a
f(-x)g(-x)=-f(x)*-g(x)=f(x)g(x)
b
f(-x)g(-x)=f(x)*-g(x)=-f(x)g(x) lets call f(x)g(x)=h(x) -h(x)=h(-x)
c
f(-x)g(-x)=f(x)g(x)
A function f is even if: f(-x) = f(x)
A function f is off if: f(-x) = -f(x)
a) Suppose that f and g are both odd. Prove that y = f(x)g(x) is even.
b) suppose that f is even and g is odd. Prove that y = f(x)g(x) is odd.
c) Suppose that f and g are botheven. Prove that y = f(x)g(x) is odd.
My attempt for a), but I'm not sure if I did it correctly.
f(-x)g(-x) = -f(x) (-g(x))
Then I brought the (-)'s out on the left side
-f(x) (-g(x))= -f(x) (-g(x))
How would I do b and c) if it's not correct?
Okay.
So I always start the left side with f(-x) or g(-x)?
b) f(-x) * g(-x) = f(x) * (-g(x))
Then I take out the -1's like you said, for left side:
(-1) (-1) f(x) g(x) = - f(x)g(x)
f(x) g(x) = -f(x)g(x)
...? lol.
c) f(-x) g(-x) = f(x) g(x)
(-1)(-1) f(x) g(x) = f(x) g(x)
f(x) g(x) = f(x) g(x)
No, no, no....there's no "taking out -1's on the left." This doesn't make sense. You simply apply the def of even and odd.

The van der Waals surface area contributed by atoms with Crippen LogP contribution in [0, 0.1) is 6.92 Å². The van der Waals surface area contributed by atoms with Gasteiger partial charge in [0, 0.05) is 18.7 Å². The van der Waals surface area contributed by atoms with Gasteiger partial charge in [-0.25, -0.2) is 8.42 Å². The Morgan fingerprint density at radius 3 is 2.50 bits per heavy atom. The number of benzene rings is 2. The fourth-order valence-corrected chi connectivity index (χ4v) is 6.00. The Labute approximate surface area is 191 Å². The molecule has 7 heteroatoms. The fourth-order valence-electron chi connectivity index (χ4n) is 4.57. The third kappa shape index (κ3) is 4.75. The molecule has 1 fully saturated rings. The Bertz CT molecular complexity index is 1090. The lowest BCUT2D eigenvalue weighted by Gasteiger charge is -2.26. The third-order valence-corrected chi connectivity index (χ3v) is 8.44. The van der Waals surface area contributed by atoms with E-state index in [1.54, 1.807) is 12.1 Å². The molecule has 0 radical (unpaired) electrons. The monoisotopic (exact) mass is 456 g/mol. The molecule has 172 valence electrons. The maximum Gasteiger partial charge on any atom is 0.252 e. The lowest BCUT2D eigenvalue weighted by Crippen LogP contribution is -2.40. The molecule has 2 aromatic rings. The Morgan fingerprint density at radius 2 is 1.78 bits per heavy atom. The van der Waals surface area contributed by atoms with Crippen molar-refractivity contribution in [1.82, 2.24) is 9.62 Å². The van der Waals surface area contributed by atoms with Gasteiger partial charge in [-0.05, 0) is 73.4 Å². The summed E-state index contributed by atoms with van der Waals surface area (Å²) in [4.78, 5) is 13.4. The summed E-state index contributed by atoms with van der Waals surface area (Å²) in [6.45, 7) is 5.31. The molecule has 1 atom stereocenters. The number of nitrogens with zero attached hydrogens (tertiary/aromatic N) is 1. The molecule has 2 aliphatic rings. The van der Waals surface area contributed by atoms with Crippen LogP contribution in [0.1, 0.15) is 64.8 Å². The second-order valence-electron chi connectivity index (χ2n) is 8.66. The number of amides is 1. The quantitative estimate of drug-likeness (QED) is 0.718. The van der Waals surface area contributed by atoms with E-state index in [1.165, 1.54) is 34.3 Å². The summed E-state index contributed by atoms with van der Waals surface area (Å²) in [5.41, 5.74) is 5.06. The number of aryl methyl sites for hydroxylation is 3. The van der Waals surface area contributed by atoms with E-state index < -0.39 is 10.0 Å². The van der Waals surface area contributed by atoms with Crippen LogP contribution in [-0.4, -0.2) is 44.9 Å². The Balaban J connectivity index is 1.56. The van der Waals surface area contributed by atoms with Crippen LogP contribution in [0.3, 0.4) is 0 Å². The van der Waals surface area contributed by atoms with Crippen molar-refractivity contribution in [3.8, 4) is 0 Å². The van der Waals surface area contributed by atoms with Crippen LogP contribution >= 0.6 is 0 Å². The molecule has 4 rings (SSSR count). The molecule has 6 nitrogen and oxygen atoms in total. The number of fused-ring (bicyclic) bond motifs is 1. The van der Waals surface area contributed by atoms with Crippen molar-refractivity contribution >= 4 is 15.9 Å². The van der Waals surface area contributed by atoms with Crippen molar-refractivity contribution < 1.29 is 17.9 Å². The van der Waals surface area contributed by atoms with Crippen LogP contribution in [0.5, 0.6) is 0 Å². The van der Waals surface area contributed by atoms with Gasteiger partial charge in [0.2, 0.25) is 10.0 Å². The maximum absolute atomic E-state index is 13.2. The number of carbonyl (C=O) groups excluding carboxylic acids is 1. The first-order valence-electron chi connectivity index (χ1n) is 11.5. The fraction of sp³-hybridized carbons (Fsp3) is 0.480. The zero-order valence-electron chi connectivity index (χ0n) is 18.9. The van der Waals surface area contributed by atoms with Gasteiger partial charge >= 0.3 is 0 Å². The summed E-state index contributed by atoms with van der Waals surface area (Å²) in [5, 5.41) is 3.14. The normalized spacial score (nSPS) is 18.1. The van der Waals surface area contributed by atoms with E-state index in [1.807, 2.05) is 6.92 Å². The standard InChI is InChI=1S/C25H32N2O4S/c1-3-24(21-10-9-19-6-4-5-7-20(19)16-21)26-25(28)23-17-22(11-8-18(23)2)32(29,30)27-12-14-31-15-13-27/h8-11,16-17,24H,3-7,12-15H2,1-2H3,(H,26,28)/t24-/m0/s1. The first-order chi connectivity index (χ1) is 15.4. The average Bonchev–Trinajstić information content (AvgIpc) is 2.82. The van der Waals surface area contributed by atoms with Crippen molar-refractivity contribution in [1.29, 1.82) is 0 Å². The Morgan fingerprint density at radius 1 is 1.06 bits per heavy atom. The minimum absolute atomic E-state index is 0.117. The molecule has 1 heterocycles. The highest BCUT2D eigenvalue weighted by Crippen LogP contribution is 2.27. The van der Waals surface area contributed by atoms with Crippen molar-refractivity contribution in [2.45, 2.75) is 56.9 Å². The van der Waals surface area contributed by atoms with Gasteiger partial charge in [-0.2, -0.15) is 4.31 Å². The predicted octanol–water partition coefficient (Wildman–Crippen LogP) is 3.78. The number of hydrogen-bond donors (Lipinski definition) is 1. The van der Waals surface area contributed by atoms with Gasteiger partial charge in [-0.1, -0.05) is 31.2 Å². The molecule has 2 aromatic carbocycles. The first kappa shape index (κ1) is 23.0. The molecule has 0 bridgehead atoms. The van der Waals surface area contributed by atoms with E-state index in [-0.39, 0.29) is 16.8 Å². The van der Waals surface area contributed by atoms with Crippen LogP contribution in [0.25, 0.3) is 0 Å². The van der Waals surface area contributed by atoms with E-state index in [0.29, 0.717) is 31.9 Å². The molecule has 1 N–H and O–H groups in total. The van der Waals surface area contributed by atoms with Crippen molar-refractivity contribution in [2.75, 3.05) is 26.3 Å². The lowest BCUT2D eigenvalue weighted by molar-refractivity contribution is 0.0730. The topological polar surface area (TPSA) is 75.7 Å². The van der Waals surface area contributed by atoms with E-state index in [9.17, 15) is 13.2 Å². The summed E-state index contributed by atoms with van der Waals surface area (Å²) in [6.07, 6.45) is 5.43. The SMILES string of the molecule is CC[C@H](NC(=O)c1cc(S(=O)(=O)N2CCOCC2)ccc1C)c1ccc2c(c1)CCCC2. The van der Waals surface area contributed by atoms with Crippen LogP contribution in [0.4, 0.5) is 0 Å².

f(-x)g(-x) = f(x)[-g(x)]=f(x)(-1)g(x)=(-1)f(x)g(x) = -f(x)g(x).
I'm simply working from left to right here.
Across the first equal sign I'm applying the definitions of even and odd.
Across the second equal sign I simply revealed the "hidden" 1.
Across the third equal sign I just used the fact that multiplication is commutative to move the -1 to the front.
And finally I hid the 1 again.
(In general hiding and unhiding the 1 is unnecessary. I just did it here because I think that this may be what is confusing you.)
To summarize, to check algebraically if a function is even or odd you replace x by -x, and see what happens,
The function we are checking here is f(x)g(x).
So I am replacing x in this function by -x. Thus I'm "checking" what f(-x)g(-x) is equal to.
Note: I am abusing notation a bit here to make things less confusing. This particular abuse of notation is pretty standard however, so I won't confuse you further by writing the technical details.